Earlier this year before a gathering of engineers, geologists, metallurgists, and other mining industry professionals, Baqun Ding, Ph.D., a member of IPA’s Core Review Board, presented a few sobering slides illustrating mineral asset project outcomes predictability.
Based on a review of approximately 30 mining projects completed over a 7-year period from 2006-2013, actual project outcomes for asset operability, cost, and schedule expectations were often wildly off target. Indeed, analyses of actual projects show that Industry ranges of variation are significantly wider than the ±10 to 15 percent that Industry typically uses for sensitivity analysis as presented in financing decision documents.
The uncertainty of mining project outcomes is not properly captured and assessed, according to Ding. “Performance is much worse than expected. In other words, industry is overly optimistic.”
Ding described the following project outcomes during a presentation and panel discussion at the Society for Mining, Metallurgy & Exploration Inc. (SME) 2015 Finance Conference.
Planned Asset Operability — Overly Optimistic
Planned production targets for projects from 7 to 12 months after startup fell short by an average of 20 percent. Some hardly produced anything.
Capital Costs — Not Predictable
While projects overran cost plans an average of just under 10 percent, a vast majority experienced significant cost overruns, offset by some others with massive underruns.
Schedule Expectations — Too Confident
Projects, on average, experienced schedule slip of nearly 20 percent. Poor performers on average slipped their schedule as much as 80 percent.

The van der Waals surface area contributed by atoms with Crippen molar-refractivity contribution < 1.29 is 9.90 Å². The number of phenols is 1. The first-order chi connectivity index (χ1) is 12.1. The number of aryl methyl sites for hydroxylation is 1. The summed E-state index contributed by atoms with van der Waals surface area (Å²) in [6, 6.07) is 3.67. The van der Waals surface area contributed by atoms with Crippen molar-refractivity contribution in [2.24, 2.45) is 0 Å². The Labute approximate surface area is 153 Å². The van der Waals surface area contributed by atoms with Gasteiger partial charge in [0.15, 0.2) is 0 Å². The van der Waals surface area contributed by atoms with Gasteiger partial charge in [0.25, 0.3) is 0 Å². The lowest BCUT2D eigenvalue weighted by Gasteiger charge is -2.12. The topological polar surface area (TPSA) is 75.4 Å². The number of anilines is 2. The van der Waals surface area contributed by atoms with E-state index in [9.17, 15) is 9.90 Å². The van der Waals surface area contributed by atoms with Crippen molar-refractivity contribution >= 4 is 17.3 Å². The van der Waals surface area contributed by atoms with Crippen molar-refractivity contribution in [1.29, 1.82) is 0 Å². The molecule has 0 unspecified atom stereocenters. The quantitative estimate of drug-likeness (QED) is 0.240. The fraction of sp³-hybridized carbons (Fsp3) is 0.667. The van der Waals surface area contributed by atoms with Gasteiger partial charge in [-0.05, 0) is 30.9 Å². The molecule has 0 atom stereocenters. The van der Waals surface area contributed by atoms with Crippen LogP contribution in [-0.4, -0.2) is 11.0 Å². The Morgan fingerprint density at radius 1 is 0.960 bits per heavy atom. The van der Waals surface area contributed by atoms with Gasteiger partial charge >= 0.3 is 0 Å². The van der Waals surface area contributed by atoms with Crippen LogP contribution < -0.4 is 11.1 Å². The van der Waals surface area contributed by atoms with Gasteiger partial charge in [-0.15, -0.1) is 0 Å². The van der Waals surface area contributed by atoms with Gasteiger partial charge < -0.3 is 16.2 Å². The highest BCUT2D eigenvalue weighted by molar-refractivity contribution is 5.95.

Tellingly, compared with other industry sectors, mining industry projects experience higher net present value (NPV) losses, and much higher NPV gain/loss variation (Figure 1).
It is commonly understood across the Industry that project fundamentals, including the project scope, ore body definition, mining and facilities process technology, and operational management systems, affect NPV certainty. But what the Industry regularly overlooks, Ding explained, are the ways in which project development practices drive project value changes.
Our data show that most of the leading performance drivers of mining projects are less defined than other industries,” he said.
IPA has quantified the effects of mining project practices to improve the Industry’s understanding of key NPV drivers. By collecting and analyzing project knowledge and work practices data, such as basic engineering and team development planning information, as well as reviewing a team’s understanding of the ore body to be mined, IPA can rate the definition and planning work process (Front-End Loading [FEL]) completeness for a project. As a project’s FEL rating gets closer to Best Practical, its cost performance is shown to improve, Ding said (Figure 2). However, from facilities definition, to team integration, to project execution planning— also drivers of project performance outcomes—the minerals Industry lags behind other industry sectors.
“A lot of fundamental project definition work is simply not getting done. As a consequence, projects are losing value that, in many instances, could be preserved,” Ding said.